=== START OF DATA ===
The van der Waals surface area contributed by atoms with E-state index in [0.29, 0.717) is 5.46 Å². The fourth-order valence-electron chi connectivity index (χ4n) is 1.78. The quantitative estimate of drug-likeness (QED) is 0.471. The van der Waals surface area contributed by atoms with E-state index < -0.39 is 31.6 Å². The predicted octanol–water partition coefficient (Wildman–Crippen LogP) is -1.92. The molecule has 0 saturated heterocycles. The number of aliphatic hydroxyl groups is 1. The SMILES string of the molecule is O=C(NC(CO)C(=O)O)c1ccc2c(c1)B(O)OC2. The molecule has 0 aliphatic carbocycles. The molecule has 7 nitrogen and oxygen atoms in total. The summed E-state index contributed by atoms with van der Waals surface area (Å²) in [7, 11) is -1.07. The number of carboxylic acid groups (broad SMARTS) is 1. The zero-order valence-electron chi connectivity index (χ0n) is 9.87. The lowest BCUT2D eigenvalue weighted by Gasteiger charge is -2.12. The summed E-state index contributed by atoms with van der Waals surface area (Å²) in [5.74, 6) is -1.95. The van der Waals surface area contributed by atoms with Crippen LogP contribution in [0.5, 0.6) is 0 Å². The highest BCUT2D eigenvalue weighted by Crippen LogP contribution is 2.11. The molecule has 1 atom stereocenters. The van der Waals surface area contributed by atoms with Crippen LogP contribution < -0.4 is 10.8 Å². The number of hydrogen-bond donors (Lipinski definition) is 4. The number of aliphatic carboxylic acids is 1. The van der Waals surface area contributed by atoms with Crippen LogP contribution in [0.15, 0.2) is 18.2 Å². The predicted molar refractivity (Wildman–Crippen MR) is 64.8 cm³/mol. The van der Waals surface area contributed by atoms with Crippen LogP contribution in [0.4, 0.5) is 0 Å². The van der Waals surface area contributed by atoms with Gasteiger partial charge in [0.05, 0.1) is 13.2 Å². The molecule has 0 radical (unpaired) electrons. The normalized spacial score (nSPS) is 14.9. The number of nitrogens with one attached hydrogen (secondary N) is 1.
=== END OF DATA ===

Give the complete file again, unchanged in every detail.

The van der Waals surface area contributed by atoms with E-state index in [0.29, 0.717) is 5.46 Å². The fourth-order valence-electron chi connectivity index (χ4n) is 1.78. The quantitative estimate of drug-likeness (QED) is 0.471. The van der Waals surface area contributed by atoms with E-state index < -0.39 is 31.6 Å². The predicted octanol–water partition coefficient (Wildman–Crippen LogP) is -1.92. The molecule has 0 saturated heterocycles. The number of aliphatic hydroxyl groups is 1. The SMILES string of the molecule is O=C(NC(CO)C(=O)O)c1ccc2c(c1)B(O)OC2. The molecule has 0 aliphatic carbocycles. The molecule has 7 nitrogen and oxygen atoms in total. The summed E-state index contributed by atoms with van der Waals surface area (Å²) in [7, 11) is -1.07. The number of carboxylic acid groups (broad SMARTS) is 1. The zero-order valence-electron chi connectivity index (χ0n) is 9.87. The lowest BCUT2D eigenvalue weighted by Gasteiger charge is -2.12. The summed E-state index contributed by atoms with van der Waals surface area (Å²) in [5.74, 6) is -1.95. The van der Waals surface area contributed by atoms with Crippen LogP contribution in [0.5, 0.6) is 0 Å². The highest BCUT2D eigenvalue weighted by Crippen LogP contribution is 2.11. The molecule has 1 atom stereocenters. The van der Waals surface area contributed by atoms with Crippen LogP contribution < -0.4 is 10.8 Å². The number of hydrogen-bond donors (Lipinski definition) is 4. The number of aliphatic carboxylic acids is 1. The van der Waals surface area contributed by atoms with Crippen LogP contribution in [0.15, 0.2) is 18.2 Å². The predicted molar refractivity (Wildman–Crippen MR) is 64.8 cm³/mol. The van der Waals surface area contributed by atoms with Crippen LogP contribution in [0.4, 0.5) is 0 Å². The van der Waals surface area contributed by atoms with Gasteiger partial charge in [0.05, 0.1) is 13.2 Å². The molecule has 0 radical (unpaired) electrons. The normalized spacial score (nSPS) is 14.9. The number of nitrogens with one attached hydrogen (secondary N) is 1.